means for producing a laser emission pattern, which is synchronous to the first clock signal, in accordance with the modulated data and the first clock signal; and
means for controlling said laser beam projection means based on the laser emission pattern so that a mark record which matches with the waveform of the modulated data is formed on said optical recording medium.
2. An optical recording apparatus according to claim 1, wherein said clock signal generation means includes:
oscillation means for generating a second clock signal having a period that is 1/Kd time (Kd is an integer greater than or equal to 2) the period of the first clock signal,
means for demultiplying the frequency of the second clock signal; and
means for comparing the phases of the output of said frequency demultiplying means and the modulated data and controlling said oscillation means based on the comparison result.
3. An optical recording apparatus according to claim 2, wherein said integers Kb and Kd have a value of 2, and said laser emission pattern has a shortest pattern length that is half the period of the first clock signal.
4. An optical recording apparatus according to claim 1, wherein said control means controls the switching of the laser power level to be indicated to said laser beam projection means in accordance with the laser emission pattern.
5. An optical recording apparatus according to claim 4, wherein said control means controls the switching of the laser power level to be indicated to said laser beam projection means among a first level that is used for the data readout operation, a second level than is higher than the first level, a third level that is higher than the second level, and zero-level in accordance with the laser emission pattern.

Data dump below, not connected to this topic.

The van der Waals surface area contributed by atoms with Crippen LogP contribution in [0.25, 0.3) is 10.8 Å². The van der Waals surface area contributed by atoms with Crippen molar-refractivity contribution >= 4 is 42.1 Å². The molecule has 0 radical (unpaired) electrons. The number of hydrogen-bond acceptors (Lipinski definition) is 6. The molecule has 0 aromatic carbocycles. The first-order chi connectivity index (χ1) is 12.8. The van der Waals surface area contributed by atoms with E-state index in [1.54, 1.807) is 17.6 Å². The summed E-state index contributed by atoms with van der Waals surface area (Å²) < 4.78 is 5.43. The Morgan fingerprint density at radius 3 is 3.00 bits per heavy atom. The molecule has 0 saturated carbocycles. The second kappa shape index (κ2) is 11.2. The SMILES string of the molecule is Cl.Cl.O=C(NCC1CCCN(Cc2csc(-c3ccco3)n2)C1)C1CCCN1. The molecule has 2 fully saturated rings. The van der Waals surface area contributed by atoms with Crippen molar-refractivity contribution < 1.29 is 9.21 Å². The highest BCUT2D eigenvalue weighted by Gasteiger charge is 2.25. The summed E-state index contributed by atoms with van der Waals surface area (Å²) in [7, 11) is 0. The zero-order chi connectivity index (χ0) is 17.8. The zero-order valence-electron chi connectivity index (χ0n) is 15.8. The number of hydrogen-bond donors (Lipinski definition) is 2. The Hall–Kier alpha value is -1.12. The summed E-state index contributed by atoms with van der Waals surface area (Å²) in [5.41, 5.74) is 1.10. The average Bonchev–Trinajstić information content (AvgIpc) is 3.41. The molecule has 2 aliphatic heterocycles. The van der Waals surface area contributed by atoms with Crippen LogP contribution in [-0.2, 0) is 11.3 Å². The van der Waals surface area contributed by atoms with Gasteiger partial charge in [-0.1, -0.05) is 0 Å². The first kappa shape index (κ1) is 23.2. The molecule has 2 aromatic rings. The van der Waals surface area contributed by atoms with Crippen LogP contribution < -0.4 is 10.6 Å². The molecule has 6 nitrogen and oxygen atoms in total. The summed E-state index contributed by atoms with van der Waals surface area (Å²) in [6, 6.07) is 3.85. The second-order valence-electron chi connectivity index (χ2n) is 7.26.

6. An optical recording apparatus according to claim 1, wherein said clock signal generation means generates the first clock signal having a 50% duty-cycle.
7. An optical recording apparatus according to claim 1, wherein said modulation means modulates source data based on the pulse width modulation scheme thereby to produce modulated data.
8. A method of forming a mark record on an optical recording medium comprising the steps of:
modulating source data to be recorded such that modulated data has its data length determined by the source data and has at least its longest data length being Ka times (Ka is an integer greater than or equal to 2) the data length of the source data;
generating a first clock signal which is synchronous to the modulated data, has a constant duty-cycle and has a period that is 1/Kb time/Kb is an integer greater than or equal to 2) the shortest period of modulated data of the shortest data length;
producing a laser emission pattern having a period that is Kc times (Kc is a natural number) the period of the first clock signal in accordance with the modulated data and first clock signal; and
controlling laser beam projection means based on the laser emission pattern so that a mark record which matches with the waveform of the modulated data is formed on said optical recording medium.